Taliesin West || Peeking Inside

Every single detail bears the signature of the landlord. Taliesin West was Frank Lloyd Wright’s winter home and school in the Sonoran desert from 1937 until his death in 1959 at the age of 91. Visiting FLW houses is always a pleasure, but walking inside his own home was a real privilege.

Taliesin West (where even coffee is part of the brand, bearing the distinctive stamp of honour)

January 31st, 2019

Saguaros & Rock Art

To most of the world, these prickly giants symbolize the American West. To me, they seem like a large family, gathered together after a long time of absence, merrily chatting away. Their posture, their gestures – expressive, daring, even obscene, the way they lean on each other; I feel at home among the Saguaros, never mind our differences (mainly in size).

We traveled a long way to meet them, because they gather exclusively only in small parts of the U.S. West; Tucson is one of their favourite spots, especially for the ”younger” among them.

Did you know that their branches begin to grow when saguaros reach 60 to 75 years of age? That is for those growing in the Saguaro National Park; in areas of lower precipitation, it may take up to 100 years before arms appear.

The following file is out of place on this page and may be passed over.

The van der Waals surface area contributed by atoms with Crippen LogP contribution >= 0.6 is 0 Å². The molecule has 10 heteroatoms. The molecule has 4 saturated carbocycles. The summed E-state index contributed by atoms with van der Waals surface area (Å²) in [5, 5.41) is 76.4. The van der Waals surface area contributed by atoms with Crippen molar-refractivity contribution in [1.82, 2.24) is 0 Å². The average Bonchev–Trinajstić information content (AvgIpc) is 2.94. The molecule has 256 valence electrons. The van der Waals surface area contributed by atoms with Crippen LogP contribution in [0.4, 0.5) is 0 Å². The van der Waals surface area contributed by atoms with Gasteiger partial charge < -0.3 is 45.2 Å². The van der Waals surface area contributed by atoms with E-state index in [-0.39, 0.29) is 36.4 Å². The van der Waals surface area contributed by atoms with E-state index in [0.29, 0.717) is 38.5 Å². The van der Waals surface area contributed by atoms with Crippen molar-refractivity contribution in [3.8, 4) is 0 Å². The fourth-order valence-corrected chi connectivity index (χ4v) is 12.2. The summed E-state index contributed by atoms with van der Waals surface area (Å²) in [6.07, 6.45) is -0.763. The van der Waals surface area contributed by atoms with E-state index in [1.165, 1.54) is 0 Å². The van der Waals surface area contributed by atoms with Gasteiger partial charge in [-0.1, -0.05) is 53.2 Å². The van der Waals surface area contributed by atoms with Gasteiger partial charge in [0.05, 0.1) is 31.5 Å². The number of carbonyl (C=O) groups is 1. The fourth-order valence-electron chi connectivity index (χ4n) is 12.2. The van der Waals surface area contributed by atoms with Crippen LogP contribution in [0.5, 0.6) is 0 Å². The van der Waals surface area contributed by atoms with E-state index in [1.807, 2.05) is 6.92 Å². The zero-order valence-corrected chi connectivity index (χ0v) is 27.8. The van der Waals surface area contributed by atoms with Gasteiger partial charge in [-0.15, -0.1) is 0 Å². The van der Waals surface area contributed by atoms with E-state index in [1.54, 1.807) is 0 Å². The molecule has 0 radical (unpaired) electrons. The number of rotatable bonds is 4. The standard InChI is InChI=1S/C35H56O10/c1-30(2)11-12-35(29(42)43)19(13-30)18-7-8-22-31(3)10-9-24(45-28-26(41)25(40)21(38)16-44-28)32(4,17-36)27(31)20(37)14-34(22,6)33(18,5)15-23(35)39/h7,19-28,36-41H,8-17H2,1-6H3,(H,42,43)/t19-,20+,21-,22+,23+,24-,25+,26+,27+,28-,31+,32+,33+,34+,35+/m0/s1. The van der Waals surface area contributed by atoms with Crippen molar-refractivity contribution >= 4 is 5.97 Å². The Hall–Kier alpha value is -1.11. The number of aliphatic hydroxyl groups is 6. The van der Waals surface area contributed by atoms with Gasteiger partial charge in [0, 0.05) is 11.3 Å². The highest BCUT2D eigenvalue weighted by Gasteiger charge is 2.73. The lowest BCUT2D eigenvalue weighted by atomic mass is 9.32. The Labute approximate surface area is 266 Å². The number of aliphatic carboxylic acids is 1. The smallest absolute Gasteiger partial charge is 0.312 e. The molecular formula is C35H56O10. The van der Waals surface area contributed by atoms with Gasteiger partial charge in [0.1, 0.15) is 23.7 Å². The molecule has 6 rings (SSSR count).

An adult saguaro is generally considered to be about 125 years of age. It may weigh 8 tons or more and be as tall as 50 feet. The average life span of a saguaro is probably 150 – 175 years of age. However, biologists believe that some plants may live over 200 years. The estimated number of saguaros in the Saguaro National Park is 1.8 million.

With such a long lifespan, it is only fitting that Saguaros would have chosen to gather here, in a land dotted with archeological sites spanning more than 8,000 years of prehistoric and historic-period occupation.

One of these prehistoric sites, accessible to visitors, is Signal Hill; a small hill with petroglyphs created by the prehistoric Hokoham people on the boulders that cover the hillside. Saguaro National Park, Tucson, AZ

January 29th, 2019

Arizona-Sonora Desert Museum

I love cacti. The way they grow to enormous heights in harsh environments where other plants simply dry up and die; the way they preserve water and keep the desert alive; and the way they bloom, producing some of the most beautiful flowers on the planet.

Whether in a ”controlled” habitat like the Arizona-Sonora Desert Museum or in the wild, cacti command respect and admiration in equal parts – and, come to think of it, they can also teach us a thing or two about the virtues of social distancing.